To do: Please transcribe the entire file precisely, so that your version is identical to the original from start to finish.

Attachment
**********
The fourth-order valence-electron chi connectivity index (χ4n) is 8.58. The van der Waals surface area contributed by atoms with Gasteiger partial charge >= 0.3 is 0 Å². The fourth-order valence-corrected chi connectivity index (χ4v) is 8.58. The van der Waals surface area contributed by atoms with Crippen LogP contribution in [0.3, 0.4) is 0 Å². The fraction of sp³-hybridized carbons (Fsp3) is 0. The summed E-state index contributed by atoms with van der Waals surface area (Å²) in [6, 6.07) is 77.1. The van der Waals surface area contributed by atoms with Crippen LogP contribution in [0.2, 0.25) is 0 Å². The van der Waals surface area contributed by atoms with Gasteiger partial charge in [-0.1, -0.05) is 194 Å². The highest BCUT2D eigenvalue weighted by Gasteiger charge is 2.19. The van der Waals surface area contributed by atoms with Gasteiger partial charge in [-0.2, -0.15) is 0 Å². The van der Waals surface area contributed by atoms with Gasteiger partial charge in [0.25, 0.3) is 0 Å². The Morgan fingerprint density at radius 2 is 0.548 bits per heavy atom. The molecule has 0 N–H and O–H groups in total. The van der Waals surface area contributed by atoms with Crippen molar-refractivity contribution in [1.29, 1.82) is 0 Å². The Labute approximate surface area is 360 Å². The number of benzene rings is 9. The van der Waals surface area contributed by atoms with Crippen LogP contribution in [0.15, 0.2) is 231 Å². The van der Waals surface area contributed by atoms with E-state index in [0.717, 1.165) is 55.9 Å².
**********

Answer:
The fourth-order valence-electron chi connectivity index (χ4n) is 8.58. The van der Waals surface area contributed by atoms with Gasteiger partial charge >= 0.3 is 0 Å². The fourth-order valence-corrected chi connectivity index (χ4v) is 8.58. The van der Waals surface area contributed by atoms with Crippen LogP contribution in [0.3, 0.4) is 0 Å². The fraction of sp³-hybridized carbons (Fsp3) is 0. The summed E-state index contributed by atoms with van der Waals surface area (Å²) in [6, 6.07) is 77.1. The van der Waals surface area contributed by atoms with Crippen LogP contribution in [0.2, 0.25) is 0 Å². The van der Waals surface area contributed by atoms with Gasteiger partial charge in [-0.1, -0.05) is 194 Å². The highest BCUT2D eigenvalue weighted by Gasteiger charge is 2.19. The van der Waals surface area contributed by atoms with Gasteiger partial charge in [-0.2, -0.15) is 0 Å². The van der Waals surface area contributed by atoms with Gasteiger partial charge in [0.25, 0.3) is 0 Å². The Morgan fingerprint density at radius 2 is 0.548 bits per heavy atom. The molecule has 0 N–H and O–H groups in total. The van der Waals surface area contributed by atoms with Crippen molar-refractivity contribution in [1.29, 1.82) is 0 Å². The Labute approximate surface area is 360 Å². The number of benzene rings is 9. The van der Waals surface area contributed by atoms with Crippen LogP contribution in [0.15, 0.2) is 231 Å². The van der Waals surface area contributed by atoms with E-state index in [0.717, 1.165) is 55.9 Å².